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Playing a melody or solo with a “drone” means playing over just one note or, in some instances, one chord. Besides playing without any harmonic accompaniment, it is about as simple a concept as one can image, which also means the possibilities are endless. We’ll look at ways to use drones in a variety of contexts, from ancient to contemporary, blues to metal, traditional to experimental.
Being one of the simplest forms of accompaniment, droning is one of the oldest–before harmony there was the drone! Ex. 1 highlights the ancient nature of the drone with a Taqsim, an improvisation that frequently precedes the performance of traditional Middle Eastern compositions. For this example, you need only hit the open, low 6th string every now and then to keep the drone going. The melody uses notes from the E Phrygian Dominant scale (E–F–G#–A–B–C–D).
The blues is full of droning examples. Particularly in the playing of Lightnin’ Hopkins (“Big Mama Jump”), John Lee Hooker (“Bottle Up and Go”), and Big Bill Broonzy (“Hey Hey”). Ex. 2 is based on Lightnin’ Hopkins’ so-called “Dead Thumb Blues” approach. Just keep pounding out that low, open E string.
Ex. 3 pays homage to Jimi Hendrix’s “Third Stone from the Sun.” Starting at 0:43 Jimi plays a lovely Mixolydian melody in octaves, with a bass line emphasizing the low E. In this case, we have a melody inspired by Jimi’s, with the low E string droning throughout, taking the place of the bass.
Ex. 4 also features a classic rock point of reference, in this case, the Rolling Stones’ “Moonlight Mile.” That timeless song, and this example itself, both feature droning open strings with a melody that moves up and down the neck. In the case of “Moonlight” the guitar riff became the basis for Jagger’s vocal melody, imbuing it with a pseudo-Eastern atmosphere.
An unexpected model emerges from the 1980s. Ex. 5 emulates the Police song “Contact,” with a second instrument doing the droning (the bass guitar plays G throughout). While the bass plays steady eighth-notes, guitar one plays four different arpeggio patterns, which imply different chords in every measure. Guitar two plays a simple, if syncopated, melodic line on top of both the drone and the arpeggios. Other Police songs that also feature one-note bass drones are “Reggatta De Blanc” and the highly disturbing “A Kind of Loving.”
Drop-D tuning (as well as other alternate tunings), allows players to get some tonal variety into their drones. Ex. 6 was inspired in part by the call-and-response, instrumental section of “Within You, Without You,” the Beatles’ take on Indian drones (Indian music is perhaps the most well-known of the droning genres). This example is unique in that the 6th, 5th, and 4th strings all drone throughout, creating a D power chord. This illustration also imitates sitar performance by playing the melody on only one string, while moving up and down the neck.
Ex. 7 demonstrates one of the most useful aspects of playing with a drone, the ability to change keys. In this case, the drone is maintained by alternating the bass with the thumb, between the 6th and 4th strings, which are both tuned to D, though an octave apart. While the thumb drones the bass, the melody in the first few measures plays notes from the D major scale, specifically the major 7 (C#), root (D), 3 (F#), and 6 (B). After this melody is performed twice, the key changes to the parallel minor, D Natural Minor, wherein all but the root note are replaced with flatted pitches, b7 (C), b3 (F), and Bb (b6). Don’t let that theory overwhelm you. Instead, actively listen and let your ear tell you that you’ve clearly gone from the major (happy or bright) to the minor (sad and dark) mode. It is the simplicity of the one-note drone that allows for the smoothness of this key change.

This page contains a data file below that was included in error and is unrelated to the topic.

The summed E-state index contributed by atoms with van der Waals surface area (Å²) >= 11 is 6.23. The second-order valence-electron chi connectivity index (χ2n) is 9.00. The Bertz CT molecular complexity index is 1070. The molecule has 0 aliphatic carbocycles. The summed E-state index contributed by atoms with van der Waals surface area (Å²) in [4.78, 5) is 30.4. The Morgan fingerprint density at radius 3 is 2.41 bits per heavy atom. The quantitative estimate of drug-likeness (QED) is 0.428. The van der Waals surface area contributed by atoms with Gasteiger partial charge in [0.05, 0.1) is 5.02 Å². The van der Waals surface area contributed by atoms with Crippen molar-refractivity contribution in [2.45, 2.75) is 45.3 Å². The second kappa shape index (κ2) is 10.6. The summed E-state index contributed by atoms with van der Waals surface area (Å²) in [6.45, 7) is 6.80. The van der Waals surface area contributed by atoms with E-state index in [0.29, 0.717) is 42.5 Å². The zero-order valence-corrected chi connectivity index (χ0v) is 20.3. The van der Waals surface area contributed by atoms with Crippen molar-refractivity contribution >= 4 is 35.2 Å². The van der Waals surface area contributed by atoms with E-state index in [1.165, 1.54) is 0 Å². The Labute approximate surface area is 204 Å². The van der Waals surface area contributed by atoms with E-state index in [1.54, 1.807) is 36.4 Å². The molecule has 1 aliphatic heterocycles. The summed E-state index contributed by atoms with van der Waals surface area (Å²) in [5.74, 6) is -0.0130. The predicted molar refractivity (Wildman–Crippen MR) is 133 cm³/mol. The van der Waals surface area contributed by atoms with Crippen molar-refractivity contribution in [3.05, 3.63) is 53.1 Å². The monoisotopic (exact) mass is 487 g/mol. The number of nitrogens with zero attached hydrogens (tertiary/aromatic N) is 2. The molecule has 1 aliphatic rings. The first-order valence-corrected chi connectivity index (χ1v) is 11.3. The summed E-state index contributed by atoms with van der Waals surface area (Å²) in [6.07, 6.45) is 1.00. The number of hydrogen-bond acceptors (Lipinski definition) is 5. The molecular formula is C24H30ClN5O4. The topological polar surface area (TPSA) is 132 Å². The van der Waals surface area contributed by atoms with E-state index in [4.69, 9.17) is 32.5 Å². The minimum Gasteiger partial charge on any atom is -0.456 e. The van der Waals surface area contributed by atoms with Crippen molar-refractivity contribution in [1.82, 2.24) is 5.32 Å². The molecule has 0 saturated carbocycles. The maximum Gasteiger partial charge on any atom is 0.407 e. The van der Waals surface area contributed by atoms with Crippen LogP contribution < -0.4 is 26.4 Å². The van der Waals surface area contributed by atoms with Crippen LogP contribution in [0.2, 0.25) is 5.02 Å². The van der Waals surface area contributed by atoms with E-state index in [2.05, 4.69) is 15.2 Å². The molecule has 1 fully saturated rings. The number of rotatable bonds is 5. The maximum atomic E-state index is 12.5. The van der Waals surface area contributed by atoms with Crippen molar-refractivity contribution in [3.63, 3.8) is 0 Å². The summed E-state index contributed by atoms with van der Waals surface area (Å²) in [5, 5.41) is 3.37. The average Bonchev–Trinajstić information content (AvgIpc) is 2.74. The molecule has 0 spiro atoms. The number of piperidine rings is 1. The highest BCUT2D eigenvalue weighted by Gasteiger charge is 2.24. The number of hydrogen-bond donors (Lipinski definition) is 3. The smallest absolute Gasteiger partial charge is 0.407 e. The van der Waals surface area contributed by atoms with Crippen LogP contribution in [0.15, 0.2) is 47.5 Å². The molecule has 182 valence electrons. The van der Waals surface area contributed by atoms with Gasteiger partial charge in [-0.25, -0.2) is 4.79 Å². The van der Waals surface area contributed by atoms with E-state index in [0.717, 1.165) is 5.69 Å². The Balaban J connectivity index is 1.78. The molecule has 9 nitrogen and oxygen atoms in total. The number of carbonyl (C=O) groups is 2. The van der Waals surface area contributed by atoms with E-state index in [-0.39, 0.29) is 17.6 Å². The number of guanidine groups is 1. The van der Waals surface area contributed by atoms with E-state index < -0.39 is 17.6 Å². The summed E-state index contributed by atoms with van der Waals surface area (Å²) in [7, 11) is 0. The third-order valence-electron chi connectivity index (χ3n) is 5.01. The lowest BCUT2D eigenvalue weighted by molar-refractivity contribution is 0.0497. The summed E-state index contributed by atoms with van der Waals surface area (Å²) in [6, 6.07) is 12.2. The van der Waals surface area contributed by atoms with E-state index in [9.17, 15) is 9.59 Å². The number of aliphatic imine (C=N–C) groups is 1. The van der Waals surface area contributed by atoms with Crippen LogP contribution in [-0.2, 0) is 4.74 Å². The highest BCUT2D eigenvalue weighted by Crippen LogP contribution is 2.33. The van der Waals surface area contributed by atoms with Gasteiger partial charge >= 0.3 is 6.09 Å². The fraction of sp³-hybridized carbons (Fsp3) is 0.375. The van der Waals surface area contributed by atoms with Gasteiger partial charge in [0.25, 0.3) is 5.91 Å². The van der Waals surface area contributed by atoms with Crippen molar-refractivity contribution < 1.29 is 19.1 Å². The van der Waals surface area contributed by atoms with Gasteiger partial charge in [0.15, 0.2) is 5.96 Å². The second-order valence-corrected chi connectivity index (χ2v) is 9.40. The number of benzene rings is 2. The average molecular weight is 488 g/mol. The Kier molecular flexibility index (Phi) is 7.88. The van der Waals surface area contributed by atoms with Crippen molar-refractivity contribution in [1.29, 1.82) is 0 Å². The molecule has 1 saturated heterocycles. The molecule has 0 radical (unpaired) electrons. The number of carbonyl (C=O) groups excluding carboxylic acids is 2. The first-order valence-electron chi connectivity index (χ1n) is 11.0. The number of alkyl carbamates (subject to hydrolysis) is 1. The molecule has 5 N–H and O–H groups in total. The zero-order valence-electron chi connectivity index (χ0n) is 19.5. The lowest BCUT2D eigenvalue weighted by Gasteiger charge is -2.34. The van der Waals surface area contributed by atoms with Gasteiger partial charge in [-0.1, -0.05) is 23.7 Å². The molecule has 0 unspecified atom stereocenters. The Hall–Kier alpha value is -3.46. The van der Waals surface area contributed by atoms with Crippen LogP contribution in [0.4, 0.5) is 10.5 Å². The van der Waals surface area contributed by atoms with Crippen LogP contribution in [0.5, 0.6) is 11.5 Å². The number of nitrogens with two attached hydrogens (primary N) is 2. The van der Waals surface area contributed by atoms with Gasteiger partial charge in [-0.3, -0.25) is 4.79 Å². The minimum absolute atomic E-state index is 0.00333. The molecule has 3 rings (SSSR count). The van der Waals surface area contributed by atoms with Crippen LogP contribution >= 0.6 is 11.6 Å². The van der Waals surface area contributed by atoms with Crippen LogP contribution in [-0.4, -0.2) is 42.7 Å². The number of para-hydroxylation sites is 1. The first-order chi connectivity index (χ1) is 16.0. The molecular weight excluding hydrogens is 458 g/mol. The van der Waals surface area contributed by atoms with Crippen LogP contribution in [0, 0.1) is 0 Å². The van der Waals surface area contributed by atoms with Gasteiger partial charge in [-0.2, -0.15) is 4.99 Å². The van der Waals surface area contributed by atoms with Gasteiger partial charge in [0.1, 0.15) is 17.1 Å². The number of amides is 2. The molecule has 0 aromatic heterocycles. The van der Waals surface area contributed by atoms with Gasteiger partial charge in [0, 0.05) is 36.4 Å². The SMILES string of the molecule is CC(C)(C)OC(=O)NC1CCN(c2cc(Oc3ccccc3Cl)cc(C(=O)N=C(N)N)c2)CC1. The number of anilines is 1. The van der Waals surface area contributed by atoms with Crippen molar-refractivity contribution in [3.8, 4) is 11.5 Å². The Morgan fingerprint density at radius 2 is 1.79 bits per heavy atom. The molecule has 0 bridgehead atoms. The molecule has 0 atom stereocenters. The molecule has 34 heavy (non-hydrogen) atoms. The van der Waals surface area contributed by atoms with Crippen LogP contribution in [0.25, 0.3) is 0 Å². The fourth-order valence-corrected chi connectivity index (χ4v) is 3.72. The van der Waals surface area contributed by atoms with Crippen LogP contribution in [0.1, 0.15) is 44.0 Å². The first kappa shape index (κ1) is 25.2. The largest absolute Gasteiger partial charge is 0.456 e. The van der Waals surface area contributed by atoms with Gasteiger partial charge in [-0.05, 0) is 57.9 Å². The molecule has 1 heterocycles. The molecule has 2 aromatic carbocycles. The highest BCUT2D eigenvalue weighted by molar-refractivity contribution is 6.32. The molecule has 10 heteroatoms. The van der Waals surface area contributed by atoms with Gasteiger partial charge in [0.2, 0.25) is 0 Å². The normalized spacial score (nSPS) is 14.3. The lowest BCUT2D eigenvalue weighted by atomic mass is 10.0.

Arguably, the easiest way to get your guitar droning is to perform in alternate tunings. One can hear this approach in everyone from Robbie Basho to Glenn Branca, Sonic Youth to My Bloody Valentine, and many others. The Velvet Underground were among the first to get such milage out of unusual tunings, specifically their “Ostrich Tuning,” which entails tuning all the strings to the same note (although in different octaves).
Ex. 8 is a tribute to Velvet Underground’s droning “Lady Godiva’s Operation.” My example uses the tuning C–C–C–C–C–C. For more on this tuning check out my lesson “Punk-Rock Madness: It’s More than Power Chords.”
Lastly, no droning lesson would be complete without a mention of the drone metal scene. There are several bands to reference here, going back decades. For Ex. 9 I have chosen to allude to Sunn O))) and the piece “It Took the Night to Believe.” This is a radical piece with the low 6th string tuned down to A—that’s ridiculously low! You might consider putting on heavier gauge strings for this style. This example also features tremolo picking, which isn’t too challenging when you’re playing one note, but it can be tricky to maintain tone and consistency when the second melodic note is added in measure 9. Practice this piece slowly and find yourself a nasty distortion/fuzz pedal to round out the sound.
As you can hear, there are endless possibilities when it comes to droning. And although the idea may have been around for thousands of years, new approaches are still being developed and deployed (I didn’t even discuss drones in the classical realm, though there are many examples, or Krautrock). I hope this lesson will inspire you to invent some of your own methods.
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